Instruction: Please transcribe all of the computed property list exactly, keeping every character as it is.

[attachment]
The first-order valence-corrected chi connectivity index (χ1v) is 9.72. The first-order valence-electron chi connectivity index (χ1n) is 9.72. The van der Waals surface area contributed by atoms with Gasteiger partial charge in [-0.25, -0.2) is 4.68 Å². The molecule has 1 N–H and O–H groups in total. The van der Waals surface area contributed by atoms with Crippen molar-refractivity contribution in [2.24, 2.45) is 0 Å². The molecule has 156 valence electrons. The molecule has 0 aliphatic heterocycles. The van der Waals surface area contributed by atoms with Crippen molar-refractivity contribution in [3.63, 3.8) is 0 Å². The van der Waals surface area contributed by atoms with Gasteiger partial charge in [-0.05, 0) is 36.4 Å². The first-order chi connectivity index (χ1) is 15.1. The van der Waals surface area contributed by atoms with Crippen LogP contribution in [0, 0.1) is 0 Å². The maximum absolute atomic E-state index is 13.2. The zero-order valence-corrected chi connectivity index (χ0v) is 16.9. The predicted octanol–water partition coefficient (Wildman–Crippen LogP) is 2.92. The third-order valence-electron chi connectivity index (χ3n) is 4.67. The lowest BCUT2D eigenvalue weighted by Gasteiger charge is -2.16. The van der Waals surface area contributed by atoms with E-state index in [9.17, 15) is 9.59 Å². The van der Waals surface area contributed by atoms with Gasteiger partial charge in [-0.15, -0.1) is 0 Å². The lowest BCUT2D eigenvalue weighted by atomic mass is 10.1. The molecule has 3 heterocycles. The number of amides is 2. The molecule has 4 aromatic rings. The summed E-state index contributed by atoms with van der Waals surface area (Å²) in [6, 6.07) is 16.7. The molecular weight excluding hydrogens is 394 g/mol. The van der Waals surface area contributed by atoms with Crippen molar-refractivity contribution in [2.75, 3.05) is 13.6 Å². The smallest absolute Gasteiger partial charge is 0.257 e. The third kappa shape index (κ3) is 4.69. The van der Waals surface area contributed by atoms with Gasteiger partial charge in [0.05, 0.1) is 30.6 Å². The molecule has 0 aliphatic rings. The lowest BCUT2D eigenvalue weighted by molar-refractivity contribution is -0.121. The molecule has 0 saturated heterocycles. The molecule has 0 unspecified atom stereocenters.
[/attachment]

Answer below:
The first-order valence-corrected chi connectivity index (χ1v) is 9.72. The first-order valence-electron chi connectivity index (χ1n) is 9.72. The van der Waals surface area contributed by atoms with Gasteiger partial charge in [-0.25, -0.2) is 4.68 Å². The molecule has 1 N–H and O–H groups in total. The van der Waals surface area contributed by atoms with Crippen molar-refractivity contribution in [2.24, 2.45) is 0 Å². The molecule has 156 valence electrons. The molecule has 0 aliphatic heterocycles. The van der Waals surface area contributed by atoms with Crippen molar-refractivity contribution in [3.63, 3.8) is 0 Å². The van der Waals surface area contributed by atoms with Gasteiger partial charge in [-0.05, 0) is 36.4 Å². The first-order chi connectivity index (χ1) is 15.1. The van der Waals surface area contributed by atoms with Crippen LogP contribution in [0, 0.1) is 0 Å². The maximum absolute atomic E-state index is 13.2. The zero-order valence-corrected chi connectivity index (χ0v) is 16.9. The predicted octanol–water partition coefficient (Wildman–Crippen LogP) is 2.92. The third-order valence-electron chi connectivity index (χ3n) is 4.67. The lowest BCUT2D eigenvalue weighted by Gasteiger charge is -2.16. The van der Waals surface area contributed by atoms with E-state index in [9.17, 15) is 9.59 Å². The van der Waals surface area contributed by atoms with Gasteiger partial charge in [-0.15, -0.1) is 0 Å². The lowest BCUT2D eigenvalue weighted by atomic mass is 10.1. The molecule has 3 heterocycles. The number of amides is 2. The molecule has 4 aromatic rings. The summed E-state index contributed by atoms with van der Waals surface area (Å²) in [6, 6.07) is 16.7. The molecular weight excluding hydrogens is 394 g/mol. The van der Waals surface area contributed by atoms with Crippen molar-refractivity contribution in [2.75, 3.05) is 13.6 Å². The smallest absolute Gasteiger partial charge is 0.257 e. The third kappa shape index (κ3) is 4.69. The van der Waals surface area contributed by atoms with Gasteiger partial charge in [0.05, 0.1) is 30.6 Å². The molecule has 0 aliphatic rings. The lowest BCUT2D eigenvalue weighted by molar-refractivity contribution is -0.121. The molecule has 0 saturated heterocycles. The molecule has 0 unspecified atom stereocenters.